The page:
Alcohol use disorder, more commonly known as alcoholism, is a chronic, worsening condition that impacts a person’s wellbeing and health. What makes alcohol addiction challenging is that many people can drink alcohol without being at risk for developing an addiction. Others may not need a lot of consistent alcohol use to develop dependence.
For a loved one watching their family member, it is hard to know if they need help or if they are just having a few drinks with friends. If you are unsure if your loved one has developed an addiction, reach out to our team at America’s Rehab Campuses to gain more insight and support. We are here to help answer your questions.
Common Signs of Alcohol Use Disorder
One of the best ways to know if your loved one is struggling with an alcohol use disorder is to simply consider their current behaviors and determine what has changed. Here are some common signs of addiction forming:
Changes in behavior
Many people begin to act differently. They may be surrounded by people that are different. Sometimes they will:
- Drink alone
- Isolate themselves from other people
- No longer engage in things they used to love to do
- No longer put in the same amount of time and effort into personal hygiene
- Drink at work or at school
- They may drink in the morning
If you are noticing these types of symptoms, it is common to believe that alcohol misuse is occurring. However, that’s not all that may happen. For example, some people are high functioning alcoholics. That means that they are able to go to work and meet some of their responsibilities at home. What’s different, though, is that they may not be able to do their job as well. They may find themselves unable to focus on what they need to do because of what’s occurring.
In short, a person with an alcohol addiction is not necessarily someone that is stumbling around and unable to participate in life. More so, this could be a person that is having a few drinks each day after work. It does not have to be a large amount of alcohol.
Understanding Alcohol Dependence
At the core of addiction to alcohol is the development of dependence. As a loved one, this is where you may be critical to the support of a person’s ability to break free from addiction. Dependence occurs when the body and brain require access to alcohol to feel normal and function throughout the day. This is evident in the development of withdrawal symptoms.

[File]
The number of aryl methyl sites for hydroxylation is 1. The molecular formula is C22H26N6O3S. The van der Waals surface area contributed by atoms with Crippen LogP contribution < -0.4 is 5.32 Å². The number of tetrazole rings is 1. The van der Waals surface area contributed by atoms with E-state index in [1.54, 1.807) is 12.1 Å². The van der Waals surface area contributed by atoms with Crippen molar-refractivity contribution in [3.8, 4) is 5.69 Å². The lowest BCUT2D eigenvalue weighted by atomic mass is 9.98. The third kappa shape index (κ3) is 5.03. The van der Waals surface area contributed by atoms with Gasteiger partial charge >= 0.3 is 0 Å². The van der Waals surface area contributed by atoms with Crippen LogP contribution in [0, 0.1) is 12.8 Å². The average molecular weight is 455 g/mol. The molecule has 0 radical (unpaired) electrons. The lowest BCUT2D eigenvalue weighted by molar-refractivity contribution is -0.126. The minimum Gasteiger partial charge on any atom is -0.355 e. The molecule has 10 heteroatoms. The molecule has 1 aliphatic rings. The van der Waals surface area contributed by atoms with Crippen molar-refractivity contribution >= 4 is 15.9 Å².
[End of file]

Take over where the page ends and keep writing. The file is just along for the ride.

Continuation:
If your loved one tried to stop drinking, they may experience symptoms such as:
- Intense headaches
- Intense anxiety and even paranoia
- Physical pain in their bones and muscles
- Vomiting and nausea
As this occurs, a person may struggle with the inability to stop using. They may want to, but they may be unable to just stop. When this occurs, it is nearly essential to help your loved one to get into an alcohol detox program. Otherwise, they may not be able to overcome this addiction on their own.
How to Help Your Loved One with Alcohol Addiction Treatment in Arizona
It is critical to know that, in 2019, 14.5 million people suffered from an alcohol use disorder as adults. That is an incredibly large number of people who need help. Yet, many of them will never get that help. That is because this condition is often overlooked, and symptoms are not noticed soon enough. For many people, it is not possible to simply stop using alcohol. Their cravings are simply too strong to just stop it. They need someone to help support them in reaching out for treatment.
You can prevent this in your loved one by seeking out one-on-one support from our team at America’s Rehab Campuses. Contact us today for help. We can offer one-on-one guidance to you about your loved one’s options, including as related to detox, inpatient treatment, and outpatient care. There is no cure for addiction, but there are tools that can help a person to live with this condition and not let it cost them their life.